Researchers with The Cancer Genome Atlas (TCGA) Research Network have completed the largest, most diverse tumor genetic analysis ever conducted, revealing a new approach to classifying cancers. The work, led by researchers at the UNC Lineberger Comprehensive Cancer Center at the University of North Carolina at Chapel Hill and other TCGA sites, not only revamps traditional ideas of how cancers are diagnosed and treated, but could also have a profound impact on the future landscape of drug development.
"We found that one in 10 cancers analyzed in this study would be classified differently using this new approach," said Chuck Perou, PhD, professor of genetics and pathology, UNC Lineberger member and senior author of the paper, which appears online Aug. 7 in Cell. "That means that 10 percent of the patients might be better off getting a different therapy that's huge."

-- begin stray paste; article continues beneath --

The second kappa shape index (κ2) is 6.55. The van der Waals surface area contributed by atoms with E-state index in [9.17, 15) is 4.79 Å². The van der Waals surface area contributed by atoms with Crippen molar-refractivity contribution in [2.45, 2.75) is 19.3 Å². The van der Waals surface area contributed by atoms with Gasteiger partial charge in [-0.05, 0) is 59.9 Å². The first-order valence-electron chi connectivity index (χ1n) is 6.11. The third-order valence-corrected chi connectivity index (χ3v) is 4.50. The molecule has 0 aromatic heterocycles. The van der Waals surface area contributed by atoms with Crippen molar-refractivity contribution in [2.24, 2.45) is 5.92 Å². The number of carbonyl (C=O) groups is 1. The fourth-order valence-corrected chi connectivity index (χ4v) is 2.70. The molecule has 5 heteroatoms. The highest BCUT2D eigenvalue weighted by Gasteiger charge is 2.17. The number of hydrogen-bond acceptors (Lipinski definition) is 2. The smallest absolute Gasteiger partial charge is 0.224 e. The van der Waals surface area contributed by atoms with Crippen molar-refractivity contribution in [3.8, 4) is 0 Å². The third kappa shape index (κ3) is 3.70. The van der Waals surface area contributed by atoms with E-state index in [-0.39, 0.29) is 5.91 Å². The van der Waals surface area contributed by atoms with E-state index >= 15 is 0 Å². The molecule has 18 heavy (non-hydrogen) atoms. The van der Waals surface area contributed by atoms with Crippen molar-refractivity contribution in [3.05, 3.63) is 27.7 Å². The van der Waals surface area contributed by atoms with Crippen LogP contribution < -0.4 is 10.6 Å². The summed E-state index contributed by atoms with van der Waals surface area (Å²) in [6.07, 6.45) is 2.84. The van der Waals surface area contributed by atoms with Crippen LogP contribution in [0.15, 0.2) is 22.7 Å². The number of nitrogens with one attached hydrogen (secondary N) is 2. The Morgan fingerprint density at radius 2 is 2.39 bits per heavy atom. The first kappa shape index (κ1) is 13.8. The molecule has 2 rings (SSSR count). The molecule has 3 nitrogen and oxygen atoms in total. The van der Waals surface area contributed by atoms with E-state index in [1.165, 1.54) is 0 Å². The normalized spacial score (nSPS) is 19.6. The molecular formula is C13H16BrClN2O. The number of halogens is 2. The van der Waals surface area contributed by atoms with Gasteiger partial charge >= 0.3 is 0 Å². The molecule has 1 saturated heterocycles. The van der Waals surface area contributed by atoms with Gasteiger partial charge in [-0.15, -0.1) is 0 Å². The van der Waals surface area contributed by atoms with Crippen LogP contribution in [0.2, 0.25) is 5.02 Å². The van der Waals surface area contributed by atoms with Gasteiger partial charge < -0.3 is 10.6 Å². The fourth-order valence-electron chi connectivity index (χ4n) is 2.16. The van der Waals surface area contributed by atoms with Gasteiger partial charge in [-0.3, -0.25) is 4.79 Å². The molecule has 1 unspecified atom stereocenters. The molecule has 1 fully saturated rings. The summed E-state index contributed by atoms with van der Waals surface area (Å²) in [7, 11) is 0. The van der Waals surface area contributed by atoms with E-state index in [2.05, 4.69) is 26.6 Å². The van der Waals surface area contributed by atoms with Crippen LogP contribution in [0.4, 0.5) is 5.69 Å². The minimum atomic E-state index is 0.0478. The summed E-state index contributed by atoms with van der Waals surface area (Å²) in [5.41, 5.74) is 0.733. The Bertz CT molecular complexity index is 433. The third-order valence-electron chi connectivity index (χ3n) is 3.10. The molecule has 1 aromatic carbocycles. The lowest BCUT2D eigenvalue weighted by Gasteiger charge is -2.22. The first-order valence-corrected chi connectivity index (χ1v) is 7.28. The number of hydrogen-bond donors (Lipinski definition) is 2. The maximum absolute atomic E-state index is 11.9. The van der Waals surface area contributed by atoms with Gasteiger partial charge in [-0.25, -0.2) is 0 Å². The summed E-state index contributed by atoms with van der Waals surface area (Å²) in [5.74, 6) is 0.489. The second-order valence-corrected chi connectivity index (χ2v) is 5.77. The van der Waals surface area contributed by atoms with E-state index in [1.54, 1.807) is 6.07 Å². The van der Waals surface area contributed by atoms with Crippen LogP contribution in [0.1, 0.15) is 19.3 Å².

Since 2006, much of the research has identified cancer as not a single disease, but many types and subtypes and has defined these disease types based on the tissue breast, lung, colon, etc. in which it originated. In this scenario, treatments were tailored to which tissue was affected, but questions have always existed because some treatments work, and fail for others, even when a single tissue type is tested.
In their work, TCGA researchers analyzed more than 3,500 tumors across 12 different tissue types to see how they compared to one another -- the largest data set of tumor genomics ever assembled, explained Katherine Hoadley, PhD, research assistant professor in genetics and lead author. They found that cancers are more likely to be genetically similar based on the type of cell in which the cancer originated, compared to the type of tissue in which it originated.
"In some cases, the cells in the tissue from which the tumor originates are the same," said Hoadley. "But in other cases, the tissue in which the cancer originates is made up of mult
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University of North Carolina Health Care